Have you ever wondered why we haven’t returned to the moon again? The truth is that NASA is hiding a very dark secret from us.
Is there an “Alien Base” on the Moon? More and more people are coming forward with stories that might prove this is true. Rumors say that there is an Alien Moon Base on the far side of the moon, the side we never see from Earth.
Did you ever wonder why the Moon landings stopped and why we have not tried to build a Moon Base? It does seem like a better and easier idea than a floating space station with no access to any raw materials or supplies? According to the NASA Astronaut Neil Armstrong the aliens have a base on the Moon and told us in no uncertain terms to get off and stay off the Moon!
Sound far fetched? Milton Cooper, a Naval Intelligence Officer tells us that not only does the Alien Moon Base exist but the U.S. Naval Intelligence Community refers to the Alien Moon Base as “Luna,” that there is a huge mining operation going on there, and that is where the aliens keep their huge mother ships while the trips to Earth are made in smaller “flying saucers”.
LUNA: The Alien base on the far side of the Moon. It was seen and filmed by the Apollo astronauts. A base, a mining operation using very large machines, and the very large alien craft described in sighting reports as mother ships exist there. – Milton Cooper
Apollo 11 was the first spaceflight that landed humans on the Moon. Mission commander Neil Armstrong and pilot Buzz Aldrin landed the lunar module Eagle on July 20, 1969, at 20:18 UTC. Armstrong became the first to step onto the lunar surface six hours later on July 21 at 02:56:15 UTC; Aldrin joined him about 20 minutes later. They spent about two and a quarter hours together outside the spacecraft, and collected 47.5 pounds (21.5 kg) of lunar material for return to Earth. Michael Collins piloted the command module Columbia alone in lunar orbit while they were on the Moon’s surface. Armstrong and Aldrin spent just under a day on the lunar surface before rendezvousing with Columbia in lunar orbit.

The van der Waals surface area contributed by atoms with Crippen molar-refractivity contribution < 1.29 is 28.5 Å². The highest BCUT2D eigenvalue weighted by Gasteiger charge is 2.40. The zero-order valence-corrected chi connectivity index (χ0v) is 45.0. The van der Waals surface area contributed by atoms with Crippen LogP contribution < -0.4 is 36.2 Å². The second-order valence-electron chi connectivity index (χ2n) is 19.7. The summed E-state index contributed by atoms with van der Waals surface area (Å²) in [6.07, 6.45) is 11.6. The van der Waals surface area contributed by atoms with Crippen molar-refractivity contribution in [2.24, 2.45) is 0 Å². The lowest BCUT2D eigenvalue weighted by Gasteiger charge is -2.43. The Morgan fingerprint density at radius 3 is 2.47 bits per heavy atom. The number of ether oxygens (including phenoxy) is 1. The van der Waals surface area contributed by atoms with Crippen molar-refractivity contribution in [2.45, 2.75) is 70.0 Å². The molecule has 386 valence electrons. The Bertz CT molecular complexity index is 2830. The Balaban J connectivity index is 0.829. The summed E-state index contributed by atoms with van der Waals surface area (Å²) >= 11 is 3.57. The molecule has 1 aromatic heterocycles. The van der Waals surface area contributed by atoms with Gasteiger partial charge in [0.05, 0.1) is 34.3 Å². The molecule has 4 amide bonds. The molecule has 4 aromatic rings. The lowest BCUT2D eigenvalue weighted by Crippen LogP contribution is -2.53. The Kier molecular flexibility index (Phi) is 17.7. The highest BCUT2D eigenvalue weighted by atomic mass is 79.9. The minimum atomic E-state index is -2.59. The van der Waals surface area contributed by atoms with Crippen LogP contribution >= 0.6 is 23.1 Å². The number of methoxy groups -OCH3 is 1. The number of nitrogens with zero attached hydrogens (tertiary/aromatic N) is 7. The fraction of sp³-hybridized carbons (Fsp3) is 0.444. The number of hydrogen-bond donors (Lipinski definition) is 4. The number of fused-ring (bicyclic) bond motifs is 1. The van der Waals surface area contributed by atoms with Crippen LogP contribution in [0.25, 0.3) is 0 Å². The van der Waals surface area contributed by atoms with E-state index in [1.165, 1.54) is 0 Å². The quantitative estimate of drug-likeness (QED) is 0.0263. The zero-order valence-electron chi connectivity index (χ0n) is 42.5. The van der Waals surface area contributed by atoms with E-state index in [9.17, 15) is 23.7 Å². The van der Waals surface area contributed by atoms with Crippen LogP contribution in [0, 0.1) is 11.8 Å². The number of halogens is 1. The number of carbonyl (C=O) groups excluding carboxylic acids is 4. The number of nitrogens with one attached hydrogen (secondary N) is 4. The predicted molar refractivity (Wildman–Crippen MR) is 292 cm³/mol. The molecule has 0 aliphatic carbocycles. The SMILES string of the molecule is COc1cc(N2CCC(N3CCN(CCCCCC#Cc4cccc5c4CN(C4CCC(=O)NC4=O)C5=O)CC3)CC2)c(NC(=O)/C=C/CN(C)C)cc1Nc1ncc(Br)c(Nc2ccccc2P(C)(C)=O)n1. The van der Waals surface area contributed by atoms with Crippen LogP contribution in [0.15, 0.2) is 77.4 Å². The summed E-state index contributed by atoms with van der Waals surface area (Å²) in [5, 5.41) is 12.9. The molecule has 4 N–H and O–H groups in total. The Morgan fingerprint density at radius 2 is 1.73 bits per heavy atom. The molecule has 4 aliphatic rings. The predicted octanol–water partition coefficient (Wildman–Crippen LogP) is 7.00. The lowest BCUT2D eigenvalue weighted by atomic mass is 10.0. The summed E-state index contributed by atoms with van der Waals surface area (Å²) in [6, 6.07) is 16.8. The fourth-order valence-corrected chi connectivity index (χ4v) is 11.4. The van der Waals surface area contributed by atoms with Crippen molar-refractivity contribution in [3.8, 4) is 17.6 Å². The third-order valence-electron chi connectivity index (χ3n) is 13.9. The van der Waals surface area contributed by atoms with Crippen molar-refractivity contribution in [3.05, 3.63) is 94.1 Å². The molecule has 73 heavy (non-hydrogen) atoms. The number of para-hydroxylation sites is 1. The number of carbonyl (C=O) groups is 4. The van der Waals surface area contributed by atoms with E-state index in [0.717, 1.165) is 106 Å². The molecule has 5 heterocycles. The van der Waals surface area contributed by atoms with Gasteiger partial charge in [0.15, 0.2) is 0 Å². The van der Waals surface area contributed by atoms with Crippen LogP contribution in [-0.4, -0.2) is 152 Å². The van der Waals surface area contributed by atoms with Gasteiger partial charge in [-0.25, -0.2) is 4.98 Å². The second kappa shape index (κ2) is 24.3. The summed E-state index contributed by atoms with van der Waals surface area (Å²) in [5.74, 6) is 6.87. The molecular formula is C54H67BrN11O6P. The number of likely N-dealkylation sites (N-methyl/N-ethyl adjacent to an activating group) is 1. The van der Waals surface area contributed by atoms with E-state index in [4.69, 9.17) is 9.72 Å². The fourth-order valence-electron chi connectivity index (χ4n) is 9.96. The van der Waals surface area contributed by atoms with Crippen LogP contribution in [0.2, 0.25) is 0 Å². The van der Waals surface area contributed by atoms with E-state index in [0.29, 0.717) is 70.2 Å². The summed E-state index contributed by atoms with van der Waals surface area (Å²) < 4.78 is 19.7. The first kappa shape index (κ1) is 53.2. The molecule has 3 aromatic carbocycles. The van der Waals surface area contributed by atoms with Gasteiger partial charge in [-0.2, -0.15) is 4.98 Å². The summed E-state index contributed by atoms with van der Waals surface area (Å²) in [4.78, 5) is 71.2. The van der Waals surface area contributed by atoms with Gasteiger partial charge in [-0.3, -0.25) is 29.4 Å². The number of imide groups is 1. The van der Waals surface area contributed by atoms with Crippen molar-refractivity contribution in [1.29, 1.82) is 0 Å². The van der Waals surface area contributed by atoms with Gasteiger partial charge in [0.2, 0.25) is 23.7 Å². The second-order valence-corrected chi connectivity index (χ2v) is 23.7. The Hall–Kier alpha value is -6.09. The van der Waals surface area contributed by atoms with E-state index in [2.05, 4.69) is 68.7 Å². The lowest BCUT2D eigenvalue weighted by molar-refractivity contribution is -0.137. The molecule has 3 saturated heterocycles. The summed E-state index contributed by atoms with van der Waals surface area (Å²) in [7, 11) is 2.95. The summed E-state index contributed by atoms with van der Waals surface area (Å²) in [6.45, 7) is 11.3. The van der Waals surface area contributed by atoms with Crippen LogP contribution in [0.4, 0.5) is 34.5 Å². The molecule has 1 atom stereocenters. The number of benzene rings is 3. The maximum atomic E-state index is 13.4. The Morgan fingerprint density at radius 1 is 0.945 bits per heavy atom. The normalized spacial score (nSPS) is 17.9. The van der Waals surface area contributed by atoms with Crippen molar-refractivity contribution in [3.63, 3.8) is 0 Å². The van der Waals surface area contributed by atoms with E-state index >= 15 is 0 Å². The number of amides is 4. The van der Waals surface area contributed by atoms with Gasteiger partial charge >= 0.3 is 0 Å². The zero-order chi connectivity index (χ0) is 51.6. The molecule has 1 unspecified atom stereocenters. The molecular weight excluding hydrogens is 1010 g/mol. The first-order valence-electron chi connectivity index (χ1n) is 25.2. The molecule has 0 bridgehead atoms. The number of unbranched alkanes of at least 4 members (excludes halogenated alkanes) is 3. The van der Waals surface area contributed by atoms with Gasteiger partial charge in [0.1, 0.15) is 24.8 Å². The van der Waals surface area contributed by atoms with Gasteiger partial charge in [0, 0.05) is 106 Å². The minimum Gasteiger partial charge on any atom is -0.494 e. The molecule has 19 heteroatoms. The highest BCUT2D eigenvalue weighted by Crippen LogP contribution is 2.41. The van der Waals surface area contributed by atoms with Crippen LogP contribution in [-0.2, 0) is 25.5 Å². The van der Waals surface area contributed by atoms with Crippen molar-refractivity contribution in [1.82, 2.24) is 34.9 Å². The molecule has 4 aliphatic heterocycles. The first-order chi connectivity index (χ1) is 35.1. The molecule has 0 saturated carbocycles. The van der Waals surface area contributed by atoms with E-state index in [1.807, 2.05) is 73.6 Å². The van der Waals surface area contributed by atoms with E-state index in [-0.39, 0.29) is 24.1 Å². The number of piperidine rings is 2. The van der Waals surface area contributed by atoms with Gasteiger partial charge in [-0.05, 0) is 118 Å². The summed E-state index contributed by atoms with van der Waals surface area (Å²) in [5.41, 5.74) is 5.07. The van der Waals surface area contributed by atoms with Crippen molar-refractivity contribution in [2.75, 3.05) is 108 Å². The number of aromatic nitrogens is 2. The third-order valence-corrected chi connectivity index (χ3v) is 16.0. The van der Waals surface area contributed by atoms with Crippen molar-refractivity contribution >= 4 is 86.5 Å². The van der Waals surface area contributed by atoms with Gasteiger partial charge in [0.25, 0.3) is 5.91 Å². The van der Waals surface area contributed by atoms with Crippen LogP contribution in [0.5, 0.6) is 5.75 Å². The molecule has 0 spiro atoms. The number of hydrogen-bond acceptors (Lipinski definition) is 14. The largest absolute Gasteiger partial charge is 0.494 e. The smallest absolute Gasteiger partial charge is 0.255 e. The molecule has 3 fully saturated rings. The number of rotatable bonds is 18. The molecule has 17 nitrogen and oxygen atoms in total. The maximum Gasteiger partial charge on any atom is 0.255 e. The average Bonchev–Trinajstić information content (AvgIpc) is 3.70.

Launched by a Saturn V rocket from Kennedy Space Center in Merritt Island, Florida, on July 16, Apollo 11 was the fifth manned mission of NASA‘s Apollo program. The Apollo spacecraft had three parts: a command module (CM) with a cabin for the three astronauts, and the only part that landed back on Earth; a service module (SM), which supported the command module with propulsion, electrical power, oxygen, and water; and a lunar module (LM) that had two stages – a lower stage for landing on the Moon, and an upper stage to place the astronauts back into lunar orbit. After being sent toward the Moon by the Saturn V’s upper stage, the astronauts separated the spacecraft from it and traveled for three days until they entered into lunar orbit. Armstrong and Aldrin then moved into the lunar module Eagle and landed in the Sea of Tranquility. They stayed a total of about 21.5 hours on the lunar surface. The astronauts used Eagle’s upper stage to lift off from the lunar surface and rejoin Collins in the command module. They jettisoned Eagle before they performed the maneuvers that blasted them out of lunar orbit on a trajectory back to Earth. They returned to Earth and landed in the Pacific Ocean on July 24.
Broadcast on live TV to a worldwide audience, Armstrong stepped onto the lunar surface and described the event as “one small step for man, one giant leap for mankind.” Apollo 11 effectively ended the Space Race and fulfilled a national goal proposed in 1961 by U.S. President John F. Kennedy: “before this decade is out, of landing a man on the Moon and returning him safely to the Earth.”
A Moon landing is the arrival of a spacecraft on the surface of the Moon. This includes both manned and unmanned (robotic) missions. The first human-made object to reach the surface of the Moon was the Soviet Union‘s Luna 2mission, on 13 September 1959.
The United States’ Apollo 11 was the first manned mission to land on the Moon, on 20 July 1969. There have been six manned U.S. landings (between 1969 and 1972) and numerous unmanned landings, with no soft landings happening from 22 August 1976 until 14 December 2013.
To date, the United States is the only country to have successfully conducted manned missions to the Moon, with the last departing the lunar surface in December, 1972.